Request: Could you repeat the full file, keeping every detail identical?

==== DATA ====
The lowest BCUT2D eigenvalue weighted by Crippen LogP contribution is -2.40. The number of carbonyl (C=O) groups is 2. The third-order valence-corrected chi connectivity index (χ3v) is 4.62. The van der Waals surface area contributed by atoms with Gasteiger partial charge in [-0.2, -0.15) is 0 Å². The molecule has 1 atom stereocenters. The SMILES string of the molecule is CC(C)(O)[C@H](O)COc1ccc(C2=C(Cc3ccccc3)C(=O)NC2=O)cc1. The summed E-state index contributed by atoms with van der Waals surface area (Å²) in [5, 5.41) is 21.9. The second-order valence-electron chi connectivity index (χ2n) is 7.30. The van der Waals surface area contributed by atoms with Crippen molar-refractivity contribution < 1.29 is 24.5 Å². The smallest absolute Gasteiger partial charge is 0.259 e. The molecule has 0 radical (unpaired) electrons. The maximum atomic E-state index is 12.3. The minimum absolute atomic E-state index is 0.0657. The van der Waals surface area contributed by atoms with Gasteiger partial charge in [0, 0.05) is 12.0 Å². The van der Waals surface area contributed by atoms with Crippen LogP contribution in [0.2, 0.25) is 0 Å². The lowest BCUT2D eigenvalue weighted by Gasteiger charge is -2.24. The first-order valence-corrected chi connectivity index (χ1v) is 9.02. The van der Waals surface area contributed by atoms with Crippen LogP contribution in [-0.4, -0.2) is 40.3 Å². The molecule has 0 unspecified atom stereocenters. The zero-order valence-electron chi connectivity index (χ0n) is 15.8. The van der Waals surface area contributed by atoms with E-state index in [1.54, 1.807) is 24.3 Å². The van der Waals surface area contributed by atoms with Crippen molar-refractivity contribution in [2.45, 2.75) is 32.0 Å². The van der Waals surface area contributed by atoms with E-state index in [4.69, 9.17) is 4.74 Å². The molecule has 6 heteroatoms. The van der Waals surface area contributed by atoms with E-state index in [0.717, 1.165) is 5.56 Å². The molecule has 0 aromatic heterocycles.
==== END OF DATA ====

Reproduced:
The lowest BCUT2D eigenvalue weighted by Crippen LogP contribution is -2.40. The number of carbonyl (C=O) groups is 2. The third-order valence-corrected chi connectivity index (χ3v) is 4.62. The van der Waals surface area contributed by atoms with Gasteiger partial charge in [-0.2, -0.15) is 0 Å². The molecule has 1 atom stereocenters. The SMILES string of the molecule is CC(C)(O)[C@H](O)COc1ccc(C2=C(Cc3ccccc3)C(=O)NC2=O)cc1. The summed E-state index contributed by atoms with van der Waals surface area (Å²) in [5, 5.41) is 21.9. The second-order valence-electron chi connectivity index (χ2n) is 7.30. The van der Waals surface area contributed by atoms with Crippen molar-refractivity contribution < 1.29 is 24.5 Å². The smallest absolute Gasteiger partial charge is 0.259 e. The molecule has 0 radical (unpaired) electrons. The maximum atomic E-state index is 12.3. The minimum absolute atomic E-state index is 0.0657. The van der Waals surface area contributed by atoms with Gasteiger partial charge in [0, 0.05) is 12.0 Å². The van der Waals surface area contributed by atoms with Crippen LogP contribution in [0.2, 0.25) is 0 Å². The lowest BCUT2D eigenvalue weighted by Gasteiger charge is -2.24. The first-order valence-corrected chi connectivity index (χ1v) is 9.02. The van der Waals surface area contributed by atoms with Crippen LogP contribution in [-0.4, -0.2) is 40.3 Å². The molecule has 0 unspecified atom stereocenters. The zero-order valence-electron chi connectivity index (χ0n) is 15.8. The van der Waals surface area contributed by atoms with E-state index in [1.54, 1.807) is 24.3 Å². The van der Waals surface area contributed by atoms with Crippen molar-refractivity contribution in [2.45, 2.75) is 32.0 Å². The van der Waals surface area contributed by atoms with E-state index in [4.69, 9.17) is 4.74 Å². The molecule has 6 heteroatoms. The van der Waals surface area contributed by atoms with E-state index in [0.717, 1.165) is 5.56 Å². The molecule has 0 aromatic heterocycles.